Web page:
By Vicky Boyd
The U.S. Department of Agriculture's Molecular Diagnostics Laboratory in Beltsville, Md., has confirmed sweet orange scab in a sample taken from a Maroicopa County, Ariz., tangerine grove, according to a North American Plant Protection Organization Phytosanitary Alert.
The confirmation came at the same time the USDA confirmed the disease from three sites in Florida.
In Florida, no sweet orange scab has been found in commercial groves.
The Florida Department of Agriculture and Consumer Services is referring to the organism as "sweet orange scab-like."
Pathologists have compared only a small part of the genome from the Florida sample to that of a Brazilian sample.
Genetically, they match up, says Tim Schubert, administrator of the Division of Plant Industry's plant pathology section.
But symptoms of the disease found in the United States differ from those reported from Brazil.
In that country, the fungal disease causes unsightly, scab-like lesions on the rind of mostly sweet orange cultivars and some tangerines.
So far, symptoms from U.S. sites involve wind scarring-like lesions.
Schubert says pathologist will do further genetic testing to see if the isolate found in Florida could be more closely related to one seen in Korea.
Owners of non-commercial sites where the disease has been confirmed have been issued emergency action notices, which prohibit movement of plant material from the property.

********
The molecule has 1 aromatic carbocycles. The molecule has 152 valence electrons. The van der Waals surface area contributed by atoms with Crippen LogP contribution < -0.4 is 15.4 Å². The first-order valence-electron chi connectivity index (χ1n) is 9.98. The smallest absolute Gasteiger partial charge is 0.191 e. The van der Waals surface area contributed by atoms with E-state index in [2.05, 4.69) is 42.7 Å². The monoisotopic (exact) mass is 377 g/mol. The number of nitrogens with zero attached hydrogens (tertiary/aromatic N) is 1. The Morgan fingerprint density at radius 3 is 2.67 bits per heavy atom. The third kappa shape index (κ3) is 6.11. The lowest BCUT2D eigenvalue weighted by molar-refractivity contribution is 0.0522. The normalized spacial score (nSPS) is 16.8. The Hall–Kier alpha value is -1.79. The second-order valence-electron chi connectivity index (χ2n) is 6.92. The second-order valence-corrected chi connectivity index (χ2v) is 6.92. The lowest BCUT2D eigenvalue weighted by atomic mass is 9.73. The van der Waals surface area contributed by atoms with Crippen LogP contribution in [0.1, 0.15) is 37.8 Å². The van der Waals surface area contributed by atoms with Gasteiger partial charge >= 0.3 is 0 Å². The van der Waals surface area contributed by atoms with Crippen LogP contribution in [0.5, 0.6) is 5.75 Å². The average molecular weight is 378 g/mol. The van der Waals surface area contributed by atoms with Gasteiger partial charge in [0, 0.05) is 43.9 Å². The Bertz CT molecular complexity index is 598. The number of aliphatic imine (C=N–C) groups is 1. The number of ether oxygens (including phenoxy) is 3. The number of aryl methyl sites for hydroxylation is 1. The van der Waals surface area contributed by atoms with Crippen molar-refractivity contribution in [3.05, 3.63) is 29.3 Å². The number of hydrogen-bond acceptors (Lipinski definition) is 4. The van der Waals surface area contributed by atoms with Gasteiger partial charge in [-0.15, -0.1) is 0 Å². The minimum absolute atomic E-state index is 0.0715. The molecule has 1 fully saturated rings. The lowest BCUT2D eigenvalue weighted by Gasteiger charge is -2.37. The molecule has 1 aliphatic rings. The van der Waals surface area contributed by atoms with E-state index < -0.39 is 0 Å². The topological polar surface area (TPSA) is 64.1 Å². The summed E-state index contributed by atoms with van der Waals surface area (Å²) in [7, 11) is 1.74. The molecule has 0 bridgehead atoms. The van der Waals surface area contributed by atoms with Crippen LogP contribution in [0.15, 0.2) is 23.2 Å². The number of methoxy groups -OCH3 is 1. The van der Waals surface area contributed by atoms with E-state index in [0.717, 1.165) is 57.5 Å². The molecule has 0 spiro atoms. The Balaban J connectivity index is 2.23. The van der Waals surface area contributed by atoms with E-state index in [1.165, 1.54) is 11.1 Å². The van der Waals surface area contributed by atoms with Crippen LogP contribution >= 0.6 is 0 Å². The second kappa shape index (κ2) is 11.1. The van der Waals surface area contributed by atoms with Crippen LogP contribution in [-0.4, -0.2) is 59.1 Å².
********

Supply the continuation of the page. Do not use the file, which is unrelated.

Sweet orange scab, caused by the fungus Elsinoë australis was detected last year in Texas, Louisiana and Mississippi.
The finds in Louisiana and Mississippi involved residential properties, whereas the Texas finds included both residential properties and the commercial citrus area in the Rio Grande Valley.
As a result, the USDA Animal and Plant Health Inspection Service quarantined each of those states.
The agency plans to revise the quarantine to reflect the disease confirmations in Arizona and Florida.
In December, the USDA issued a regulation that allows fruit from groves infested with sweet orange scab to move to citrus-producing states as long as the fruit has undergone approved packinghouse treatments.
Owners of infested groves and packinghouses receiving fruit from those groves also have to be under compliance agreements, which prescribe steps they must take to prevent the spread of the disease.
Those steps include tarping trucks carrying fruit and disposing of culls and plant material following approved methods.